Buck Page and the Riders of the Purple Sage

Buck Page and the Riders of the Purple Sage

BandCountryAmericana

I'd like to re-inspire you with Buck's first solo musical endeavor & one of the finest collections of Western music available. It's already proving to be a classic, tracking old favorites side by side with several never before recorded tracks likely to become classics themselves.

Biography

Buck’s first solo effort is also the first Western album Joe DiBlasi ever produced, although DiBlasi loves Western music. He is a studio musician of the “A-Team” variety, who happens to have played on the Dukes of Hazzard for years and who also plays guitar, dobro, mandolin, and drums on Buck’s project. Joe and Buck’s personal manager, Gary Bright, have been friends for twenty five years and it was Bright who first introduced Joe to Buck. Don Sundstrom and John Vestman also worked on the project, using an innovative new mastering technique which contributed to the overall warm purity of the cd’s finished sound.

I had the pleasure of interviewing Buck prior to his June performance at Hollywood’s famed Whisky A Go-Go nightclub. Buck‘s appearance at the Whisky that Monday evening signaled a radical turnabout for the California rock club known to many as the world’s first discothèque. He is a gentle, sweet-spirited, unassuming man, who sort of “held court” in the corner of the Whisky, as a steady stream of fans, friends and well wishers came by his table to chat with him or to ask for his autograph. He had a ready smile and warm words of gratitude and appreciation for each and every one. He easily won the hearts of the Whisky’s eclectic audience that night when he opened his set with a fun confession of love, “You Pop My Corn(You melt my butter),” which is also the opening track on Right Place to Start. Other artists who shared the marquee with Buck at the Whisky’s new “Rockin Country Nights” were Mark Sellers, Jeffrey Steele, Junior Brown, and James Inveld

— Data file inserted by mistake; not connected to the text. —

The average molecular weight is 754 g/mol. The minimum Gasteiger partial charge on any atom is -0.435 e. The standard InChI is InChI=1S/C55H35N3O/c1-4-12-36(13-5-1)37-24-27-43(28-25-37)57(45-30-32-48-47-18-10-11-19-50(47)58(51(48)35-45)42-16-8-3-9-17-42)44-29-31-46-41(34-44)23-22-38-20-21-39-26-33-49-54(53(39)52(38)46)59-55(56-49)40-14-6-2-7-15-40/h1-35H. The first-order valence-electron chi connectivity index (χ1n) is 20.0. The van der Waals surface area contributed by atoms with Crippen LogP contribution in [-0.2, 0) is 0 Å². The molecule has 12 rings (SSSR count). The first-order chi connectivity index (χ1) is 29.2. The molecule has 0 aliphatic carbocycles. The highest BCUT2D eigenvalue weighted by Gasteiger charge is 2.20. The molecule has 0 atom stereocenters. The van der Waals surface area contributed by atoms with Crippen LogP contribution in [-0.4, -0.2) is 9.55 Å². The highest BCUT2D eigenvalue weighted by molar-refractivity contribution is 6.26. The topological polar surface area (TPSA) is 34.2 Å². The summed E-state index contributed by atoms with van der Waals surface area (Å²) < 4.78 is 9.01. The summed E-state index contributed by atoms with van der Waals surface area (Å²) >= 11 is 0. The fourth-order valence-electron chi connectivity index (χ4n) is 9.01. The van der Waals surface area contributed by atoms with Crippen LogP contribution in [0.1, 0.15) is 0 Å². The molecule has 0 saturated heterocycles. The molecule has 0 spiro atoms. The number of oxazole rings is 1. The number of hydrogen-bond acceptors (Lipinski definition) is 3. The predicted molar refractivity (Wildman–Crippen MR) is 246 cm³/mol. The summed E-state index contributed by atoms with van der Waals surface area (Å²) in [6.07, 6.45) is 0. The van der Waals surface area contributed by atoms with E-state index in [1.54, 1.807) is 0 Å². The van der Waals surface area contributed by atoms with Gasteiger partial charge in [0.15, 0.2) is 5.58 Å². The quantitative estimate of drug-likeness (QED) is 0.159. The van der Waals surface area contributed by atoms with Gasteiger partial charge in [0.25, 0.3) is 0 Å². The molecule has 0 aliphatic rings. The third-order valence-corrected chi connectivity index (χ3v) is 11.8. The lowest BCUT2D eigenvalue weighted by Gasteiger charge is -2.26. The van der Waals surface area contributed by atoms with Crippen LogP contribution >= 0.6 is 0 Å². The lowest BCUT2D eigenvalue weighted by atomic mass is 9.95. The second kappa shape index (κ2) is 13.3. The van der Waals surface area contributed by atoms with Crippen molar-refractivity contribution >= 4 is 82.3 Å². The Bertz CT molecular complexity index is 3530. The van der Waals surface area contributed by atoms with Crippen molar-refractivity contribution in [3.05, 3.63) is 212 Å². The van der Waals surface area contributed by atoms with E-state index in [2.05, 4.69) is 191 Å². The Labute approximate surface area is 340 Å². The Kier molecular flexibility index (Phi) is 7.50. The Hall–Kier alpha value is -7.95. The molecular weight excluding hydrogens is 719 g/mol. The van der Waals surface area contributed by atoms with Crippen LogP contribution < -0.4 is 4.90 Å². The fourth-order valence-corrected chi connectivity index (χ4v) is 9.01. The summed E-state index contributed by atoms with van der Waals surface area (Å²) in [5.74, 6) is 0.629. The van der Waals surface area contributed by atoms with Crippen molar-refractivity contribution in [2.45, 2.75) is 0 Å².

While Buck Page may have been born in Pittsburgh, Pennsylvania, he’s been a true Cowboy all his life, beginning with his singing Cowboy career at age eleven. Although he was not born in the west, Buck knows “the West was born in him.” His grandfather owned a spread of seventy-five square miles in Texas and his Cowboy dad owned a ranch too. He recalls that he has punched cattle in Colorado, Montana, Oklahoma, and Wyoming, on nine different ranches in his Cowboy lifetime, including buckaroo work on two of Walt Disney’s ranches. He’s been in the race horse business too, led there by his habit of singing to horses as a kid. Thanks in part to his love of the Cowboy culture, he recently became one of the first official members of the National Day of the Cowboy organization.

Buck told me he had been a songwriter all his life as well, writing his first songs before he formed his now legendary band, Riders of the Purple Sage, as a young teenager. His early musical influence came from his immediate family, where one older brother played violin and one played bass. Buck also started in radio when he was eleven, playing upright bass and rhythm guitar with The Valley Ranch Boys until he was thirteen. Then he formed Riders of the Purple Sage, and his group immediately became staff members at KDKA radio in Pittsburgh, a gig they worked for three years. The Riders performed “Colorado Memories” on KDKA in three-part Western harmony on the first ever, coast to coast radio broadcast. KDKA, the world’s first commercial radio station, was owned by the Westinghouse Electric Company and began broadcasting in 1920. Buck recalled how all the DJs loved “Colorado Memories.”

Except for his military break, Buck has held onto the reins of the Riders of the Purple Sage, for the past sixty-nine years. Talk about longevity and consistency! He has remained the lead guitarist for The Riders for over sixty-five years as well. Buck has always been involved in music, even when he owned ten percent of the Valley View Lounge, a nightclub in Riverton, Wyoming, complete with a race track, a steak house and a sixteen lane bowling ally.